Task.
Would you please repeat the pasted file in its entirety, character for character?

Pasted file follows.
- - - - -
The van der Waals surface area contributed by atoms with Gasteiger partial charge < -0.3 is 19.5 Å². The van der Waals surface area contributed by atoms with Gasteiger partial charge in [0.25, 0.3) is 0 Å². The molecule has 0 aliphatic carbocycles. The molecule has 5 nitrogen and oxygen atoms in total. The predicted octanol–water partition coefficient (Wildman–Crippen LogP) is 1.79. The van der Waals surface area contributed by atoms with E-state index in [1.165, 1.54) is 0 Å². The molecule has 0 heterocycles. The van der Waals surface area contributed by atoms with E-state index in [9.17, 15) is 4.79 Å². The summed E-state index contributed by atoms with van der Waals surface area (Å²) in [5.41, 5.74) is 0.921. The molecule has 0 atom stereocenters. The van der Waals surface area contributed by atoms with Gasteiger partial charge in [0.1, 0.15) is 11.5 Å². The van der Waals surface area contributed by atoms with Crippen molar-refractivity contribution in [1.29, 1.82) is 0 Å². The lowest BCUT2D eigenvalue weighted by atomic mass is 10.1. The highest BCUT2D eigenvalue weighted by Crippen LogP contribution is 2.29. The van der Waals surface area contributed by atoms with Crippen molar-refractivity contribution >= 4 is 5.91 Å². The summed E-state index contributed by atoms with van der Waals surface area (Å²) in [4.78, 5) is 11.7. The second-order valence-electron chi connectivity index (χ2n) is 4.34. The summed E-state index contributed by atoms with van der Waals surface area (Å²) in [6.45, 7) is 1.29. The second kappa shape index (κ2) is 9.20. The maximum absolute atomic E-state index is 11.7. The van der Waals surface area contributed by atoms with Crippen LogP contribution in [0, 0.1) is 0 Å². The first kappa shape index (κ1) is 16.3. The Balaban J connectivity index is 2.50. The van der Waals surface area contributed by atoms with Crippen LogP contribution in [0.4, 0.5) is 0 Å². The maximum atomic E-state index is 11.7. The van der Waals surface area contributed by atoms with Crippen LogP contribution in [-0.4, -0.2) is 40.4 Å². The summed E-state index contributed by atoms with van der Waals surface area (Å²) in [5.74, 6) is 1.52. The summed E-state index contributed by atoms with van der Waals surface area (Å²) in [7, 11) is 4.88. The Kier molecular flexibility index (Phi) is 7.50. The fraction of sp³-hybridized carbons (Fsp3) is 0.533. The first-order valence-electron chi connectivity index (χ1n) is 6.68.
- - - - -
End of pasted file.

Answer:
The van der Waals surface area contributed by atoms with Gasteiger partial charge < -0.3 is 19.5 Å². The van der Waals surface area contributed by atoms with Gasteiger partial charge in [0.25, 0.3) is 0 Å². The molecule has 0 aliphatic carbocycles. The molecule has 5 nitrogen and oxygen atoms in total. The predicted octanol–water partition coefficient (Wildman–Crippen LogP) is 1.79. The van der Waals surface area contributed by atoms with E-state index in [1.165, 1.54) is 0 Å². The molecule has 0 heterocycles. The van der Waals surface area contributed by atoms with E-state index in [9.17, 15) is 4.79 Å². The summed E-state index contributed by atoms with van der Waals surface area (Å²) in [5.41, 5.74) is 0.921. The molecule has 0 atom stereocenters. The van der Waals surface area contributed by atoms with Gasteiger partial charge in [0.1, 0.15) is 11.5 Å². The van der Waals surface area contributed by atoms with Crippen molar-refractivity contribution in [1.29, 1.82) is 0 Å². The lowest BCUT2D eigenvalue weighted by atomic mass is 10.1. The highest BCUT2D eigenvalue weighted by Crippen LogP contribution is 2.29. The van der Waals surface area contributed by atoms with Crippen molar-refractivity contribution >= 4 is 5.91 Å². The summed E-state index contributed by atoms with van der Waals surface area (Å²) in [4.78, 5) is 11.7. The second-order valence-electron chi connectivity index (χ2n) is 4.34. The summed E-state index contributed by atoms with van der Waals surface area (Å²) in [6.45, 7) is 1.29. The second kappa shape index (κ2) is 9.20. The maximum absolute atomic E-state index is 11.7. The van der Waals surface area contributed by atoms with Crippen LogP contribution in [0, 0.1) is 0 Å². The first kappa shape index (κ1) is 16.3. The Balaban J connectivity index is 2.50. The van der Waals surface area contributed by atoms with Crippen LogP contribution in [0.4, 0.5) is 0 Å². The maximum atomic E-state index is 11.7. The van der Waals surface area contributed by atoms with Crippen LogP contribution in [-0.4, -0.2) is 40.4 Å². The summed E-state index contributed by atoms with van der Waals surface area (Å²) in [5.74, 6) is 1.52. The summed E-state index contributed by atoms with van der Waals surface area (Å²) in [7, 11) is 4.88. The Kier molecular flexibility index (Phi) is 7.50. The fraction of sp³-hybridized carbons (Fsp3) is 0.533. The first-order valence-electron chi connectivity index (χ1n) is 6.68.